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Schlock & Awe: C.H.U.D.

Schlock & Awe: C.H.U.D.

The mid-1980s were a great time to be a horror fan: the films by and large became enormous, ridiculous, omnipresent gore-and-creature factories. There was a positive horror boom between 1978 and 1988-ish, with studios large and small getting into the act. Even some of the sillier flicks out there were getting some good effects, good casts, and good direction. One of the few that holds up, in that gloriously dopey ’80s way, was 1984’s C.H.U.D., a word that would come to be shorthand to monster hounds everywhere, but that audiences at the time would have to learn meant “Cannibalistic Humanoid Underground Dwellers.”

The initial concept for C.H.U.D., as I understand it, was to be that homeless undesirables living under New York City are exposed to illegally-dumped toxic waste and turn into zombie-like creatures, given the government acronym “C.H.U.D.” That’s not what ended up happening, of course; the movie was rife with turmoil, with director Douglas Cheek and credited story writer Shepard Abbott trying to make the film listed above, but producer Andrew Bonime and second writer Parnell Hall turning it into a monster movie. Evidently, 50% of Hall’s script was re-written by two of the actors to include new characters and storylines, and the result feels a bit all over the place. But in kind of a great way.


On the face of it, the original story idea remains true: some underground monsters are picking off homeless people and hapless New Yorkers during a particularly dingy summer. The movie opens with a woman walking her dog and getting pulled into the sewer by one of these beasts. We soon discover that the woman is the wife of NYPD Captain Bosch (Christopher Curry) who teams up with a man called “The Reverend” (Daniel Stern) who runs a soup kitchen in order to find out what happened. They soon discover an offshoot of the EPA is dumping chemicals in the sewers, assuming no one will care if a few bums die as a result, but have actually created glowing-eyed monsters.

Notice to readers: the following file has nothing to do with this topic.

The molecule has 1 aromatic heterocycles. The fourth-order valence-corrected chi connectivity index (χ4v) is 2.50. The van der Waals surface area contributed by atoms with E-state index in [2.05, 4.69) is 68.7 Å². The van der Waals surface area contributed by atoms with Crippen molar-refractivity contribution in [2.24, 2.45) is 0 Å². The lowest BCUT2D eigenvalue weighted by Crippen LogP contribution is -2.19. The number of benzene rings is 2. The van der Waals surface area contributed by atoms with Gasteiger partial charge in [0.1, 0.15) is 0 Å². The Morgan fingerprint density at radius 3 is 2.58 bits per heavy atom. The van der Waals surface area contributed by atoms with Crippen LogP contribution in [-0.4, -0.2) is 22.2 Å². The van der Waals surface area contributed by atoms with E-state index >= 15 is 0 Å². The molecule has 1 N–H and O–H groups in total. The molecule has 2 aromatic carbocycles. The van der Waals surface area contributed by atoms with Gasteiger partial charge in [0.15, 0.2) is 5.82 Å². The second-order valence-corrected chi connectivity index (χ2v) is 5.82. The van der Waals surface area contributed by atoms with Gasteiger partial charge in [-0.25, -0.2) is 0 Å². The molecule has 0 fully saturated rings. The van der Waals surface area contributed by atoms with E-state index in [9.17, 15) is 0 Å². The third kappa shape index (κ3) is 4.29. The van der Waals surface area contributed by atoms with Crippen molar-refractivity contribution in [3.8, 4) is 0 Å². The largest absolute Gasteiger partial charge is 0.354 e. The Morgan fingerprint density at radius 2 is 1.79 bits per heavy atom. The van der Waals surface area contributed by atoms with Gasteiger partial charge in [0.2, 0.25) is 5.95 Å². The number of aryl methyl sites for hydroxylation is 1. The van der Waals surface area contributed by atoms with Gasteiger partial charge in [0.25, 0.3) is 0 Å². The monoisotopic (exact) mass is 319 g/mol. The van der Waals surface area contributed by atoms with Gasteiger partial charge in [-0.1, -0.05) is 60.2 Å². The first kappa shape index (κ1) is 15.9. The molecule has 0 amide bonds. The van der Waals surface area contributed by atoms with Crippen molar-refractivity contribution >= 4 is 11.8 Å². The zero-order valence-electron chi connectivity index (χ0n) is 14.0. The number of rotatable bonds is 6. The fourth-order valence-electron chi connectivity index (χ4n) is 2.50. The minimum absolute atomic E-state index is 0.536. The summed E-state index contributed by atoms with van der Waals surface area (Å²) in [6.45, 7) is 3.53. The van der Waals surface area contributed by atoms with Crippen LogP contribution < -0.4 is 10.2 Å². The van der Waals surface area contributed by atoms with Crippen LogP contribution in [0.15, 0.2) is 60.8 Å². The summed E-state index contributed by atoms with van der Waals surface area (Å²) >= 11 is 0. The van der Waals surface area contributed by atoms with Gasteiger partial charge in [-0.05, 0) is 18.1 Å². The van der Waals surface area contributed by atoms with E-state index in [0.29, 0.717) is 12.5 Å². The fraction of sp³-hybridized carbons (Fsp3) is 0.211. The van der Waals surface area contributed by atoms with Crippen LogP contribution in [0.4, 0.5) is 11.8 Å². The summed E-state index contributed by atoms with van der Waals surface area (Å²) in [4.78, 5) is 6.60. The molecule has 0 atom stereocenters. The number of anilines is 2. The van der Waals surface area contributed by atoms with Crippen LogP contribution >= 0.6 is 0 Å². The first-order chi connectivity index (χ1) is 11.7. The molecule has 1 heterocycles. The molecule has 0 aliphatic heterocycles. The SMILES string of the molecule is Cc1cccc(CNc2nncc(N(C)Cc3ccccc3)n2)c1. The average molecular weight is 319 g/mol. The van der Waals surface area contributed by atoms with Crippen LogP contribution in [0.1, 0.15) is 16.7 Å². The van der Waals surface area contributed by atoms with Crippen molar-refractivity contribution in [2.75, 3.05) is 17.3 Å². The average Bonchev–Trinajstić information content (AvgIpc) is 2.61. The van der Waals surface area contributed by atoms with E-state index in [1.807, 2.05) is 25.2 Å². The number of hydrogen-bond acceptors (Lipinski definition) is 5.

Elsewhere, in scenes that for a long while feel like they aren’t even in the same movie, a fashion photographer named George Cooper (John Heard) and his model wife Lauren (Kim Greist) live in a building near where all the people are going missing. George is keen to get out of fashion and wants to get into photographing something of substance. He was nominated for a Pulitzer for photographing New York’s homeless population and he meets up with some of his earlier subjects, who tell him about the plight, which draws him into the fold as well. Unfortunately, his building’s basement has a door to the sewer, and the C.H.U.D.s are hungry for supermodel.


At all times, C.H.U.D. feels like it’s fighting against itself and whether it should be a serious look at New York’s pollution, homeless situation, government corruption, through the guise of a horror movie, or simply a silly, rubber-suited monster movie. Ultimately, I feel like the former works better than the latter. Curry and Stern claim to have re-written more than half of the script and their scenes together feel like an expose on all of these real-world issues. If the movie had indeed been about zombified homeless people rather than monster-ified homeless people, I feel like it would have been a much better received and respected movie. But then again, it’s called C.H.U.D., so who knows?